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Dear family and friends,
I'm now in the small town of Mt. Holly Springs Pennsylvania, mile 1098.3 from Springer Mt. Georgia, about 10 miles south of Boiling Springs and maybe 30 miles south of Harrisburg. Internet access has been hard to come by recently. Finally hitch-hiked into this town today specifically to use the computer in the public library.
The hostel I stayed at when I last wrote on 6/18, Terrapin Station, was a blast from the past. Owner Mike is an old Dead head who attended over 130 Grateful Dead concerts. Terrapin Station is the name of a Dead album. He later thru-hiked the AT one year and the Pacific Crest Trail another year. May-July he opens his house as a hiker's hostel. The basement has been refinished with a bunk room, den, shower, and mud room. The den is filled with Buddha figures, vinyl records, posters, etc. Mike himself can (and does) talk for hours about great musicians of the 60s. The night I was there her was arguing passionately that Bob Dylan has had more influence on American music than any other person. Maybe he argues that every night.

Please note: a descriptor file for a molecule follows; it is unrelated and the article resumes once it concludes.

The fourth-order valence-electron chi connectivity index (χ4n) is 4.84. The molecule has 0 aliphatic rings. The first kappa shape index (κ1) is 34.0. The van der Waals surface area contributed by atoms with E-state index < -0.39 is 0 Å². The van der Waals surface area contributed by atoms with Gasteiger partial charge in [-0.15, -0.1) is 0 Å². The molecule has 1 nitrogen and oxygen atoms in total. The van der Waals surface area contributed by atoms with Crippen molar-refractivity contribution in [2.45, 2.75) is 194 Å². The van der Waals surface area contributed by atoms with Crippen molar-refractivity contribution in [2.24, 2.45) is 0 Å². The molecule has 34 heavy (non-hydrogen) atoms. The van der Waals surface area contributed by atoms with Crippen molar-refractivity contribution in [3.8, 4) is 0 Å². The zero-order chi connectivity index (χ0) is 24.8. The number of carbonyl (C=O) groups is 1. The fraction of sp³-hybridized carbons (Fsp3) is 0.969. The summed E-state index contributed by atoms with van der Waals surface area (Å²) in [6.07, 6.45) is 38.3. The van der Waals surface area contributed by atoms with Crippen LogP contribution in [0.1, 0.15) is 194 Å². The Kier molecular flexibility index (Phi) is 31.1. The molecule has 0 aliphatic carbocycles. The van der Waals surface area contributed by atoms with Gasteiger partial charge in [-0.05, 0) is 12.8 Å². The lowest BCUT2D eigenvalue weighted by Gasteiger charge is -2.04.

Hiked for 4 days from there to Harper's Ferry. Most of the trail was fairly flat and easy, but the 3rd day I hiked the notorious Roller Coaster - 18 miles of rolling hills reputed to have an aggregate vertical of 5000 feet. An ominous sign at the start welcomes you to the Roller Coaster and says "see you at the Blackburn Trail Center - if you survive". Actually it was not that bad, but the last few miles to Blackburn seemed to take a long time. Blackburn Trail Center was a great place with a screened porch on three sides of a new log cabin and a free all-you-can-eat spaghetti dinner.